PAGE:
Digital PR
6 Min read

Trending Digital PR Campaign Formats (and how to get more out of them)

Written by Rebecca Moss
@bexmoss

If you work in digital PR, then it’s likely that you spend a lot of time looking at campaigns and dissecting how they were put together (hands up if you head straight to the methodology section for every campaign you click on…) 

From the ubiquitous ‘dream job’ campaign to market research surveys, there is such a wide variety of digital PR campaign formats for us to choose from. The beauty of the digital PR industry is that campaign trends develop, evolve and change all of the time – but one thing remains constant…

The need to have measurable commercial benefits tied into any campaign that we run – beyond links. 

With this post, I’d like to discuss a wide range of popular digital PR campaign formats and what we can put in place to ensure that we’re getting the most out of them from a performance standpoint.  

‘Dream Job’ Campaigns

This is a PR campaign format that’s been around for a few years – where a brand will offer one lucky person a ‘job’ where they will be asked to test or review a product or a service. 

The ‘dream job’ is usually aspirational in nature – roller coaster testers or espresso martini testers are just some of the most successful ones I have seen, but they all have a few things in common.  

  • Generating coverage often with links to the application form to apply
  • Social shares for the brand and for the news publications that cover them
  • Heightened brand awareness as potential candidates apply for the job

What you can do to get more from a dream job campaign

  • Adding an opt-in to the company newsletter on the application form
  • Using internal links to product pages to spread link equity from the campaign page
  • Create social media posts to boost campaign awareness
  • Including internal links to relevant products in the page copy

How to measure a dream job campaign to prove commercial impact

  • Referral traffic – how many new people landed on your site as a result of the campaign?
  • How many people engaged with the campaign by submitting an application
  • Newsletter / opt-ins – how many more people subscribed to your newsletter or marketing communications? 
  • Social media shares – how many did you get? 
  • Sales – did anyone buy the product you linked to from the campaign page?

Onpage listicle content

We all love the humble listicle, but in the digital PR world, they are usually reserved for off page reactive content or to support a larger campaign. But what about onpage content? How can we harness the power of the listicle to help funnel link equity through to priority product service and landing pages?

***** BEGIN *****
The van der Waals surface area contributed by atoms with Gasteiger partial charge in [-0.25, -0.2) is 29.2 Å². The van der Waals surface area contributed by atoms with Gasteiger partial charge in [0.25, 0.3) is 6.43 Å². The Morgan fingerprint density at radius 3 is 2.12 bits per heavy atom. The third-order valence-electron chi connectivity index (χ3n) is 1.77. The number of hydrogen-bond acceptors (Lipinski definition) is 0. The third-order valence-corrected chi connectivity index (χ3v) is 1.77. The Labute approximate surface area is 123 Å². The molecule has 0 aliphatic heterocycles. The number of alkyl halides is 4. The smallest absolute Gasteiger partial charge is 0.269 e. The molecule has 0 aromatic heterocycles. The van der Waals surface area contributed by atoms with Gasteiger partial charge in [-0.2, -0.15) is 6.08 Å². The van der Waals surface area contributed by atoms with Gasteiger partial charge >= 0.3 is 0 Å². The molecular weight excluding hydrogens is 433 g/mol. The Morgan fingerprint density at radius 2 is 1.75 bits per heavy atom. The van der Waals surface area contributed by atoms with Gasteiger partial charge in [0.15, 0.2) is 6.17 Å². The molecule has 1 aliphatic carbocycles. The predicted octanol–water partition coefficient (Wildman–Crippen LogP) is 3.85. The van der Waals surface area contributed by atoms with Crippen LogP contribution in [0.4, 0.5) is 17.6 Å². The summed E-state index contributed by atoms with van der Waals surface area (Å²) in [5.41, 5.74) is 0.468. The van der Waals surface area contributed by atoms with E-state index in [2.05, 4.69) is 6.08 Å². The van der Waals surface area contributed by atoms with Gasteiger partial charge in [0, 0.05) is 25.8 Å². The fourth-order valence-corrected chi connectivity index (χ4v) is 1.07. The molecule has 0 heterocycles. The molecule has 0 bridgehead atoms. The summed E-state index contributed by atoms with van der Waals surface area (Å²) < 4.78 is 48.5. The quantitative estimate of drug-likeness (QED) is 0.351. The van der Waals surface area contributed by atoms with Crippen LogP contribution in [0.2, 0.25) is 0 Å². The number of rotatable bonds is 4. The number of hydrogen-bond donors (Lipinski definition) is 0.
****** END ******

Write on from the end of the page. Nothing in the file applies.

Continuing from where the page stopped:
Here we are stealing a trick from the content strategists and content marketers amongst us, by creating listicle content on a blog, with internal links through to prioritised landing pages (the pages your clients want to rank) – and then building links to it with digital PR techniques. 

What you can do to get more from an onpage listicle

  • Ensure you link to priority pages from within your listicle content
  • Ensure you have a meta title, meta description and headings that truly describes what the page is about 
  • Use exact match keywords for your internal links – so Google knows what’s going on 
  • Build relevant links to the listicle content using your digital PR skills
  • Use statistics on these pages so that journalists can find and use the content for themselves in future 
  • Try and think of the question a user would be searching for to find your content – and answer it to be in with a chance of securing a featured snippet*

How to measure the effectiveness

  • Results will take longer to see so monitoring and reporting will be required
  • Monitor the priority page as well as the listicle content and report on ranking improvements for that keyword group
  • As more links get built to the page – monitor the impact on referral traffic
  • Check for new referring domains to the page that may occur naturally 

*What is a featured snippet and why do I want one?

Featured Snippets are short boxes of text that show up at the top of the search engine results pages. Google pulls these automatically and assesses if they are useful based on a range of factors. We want featured snippets from our content as they can increase clicks by 8%

Hero campaigns

Large-scale creative campaigns seem to have fallen out of fashion in the digital PR world – in favour of quick to launch reactive and proactive content – but the hero campaign still has its place! 

Hero campaigns are great for brand awareness and for a large number of high quality links – they are brilliant for closing (and creating) competitor link gaps. 

What is a link gap? And why would I want to create one?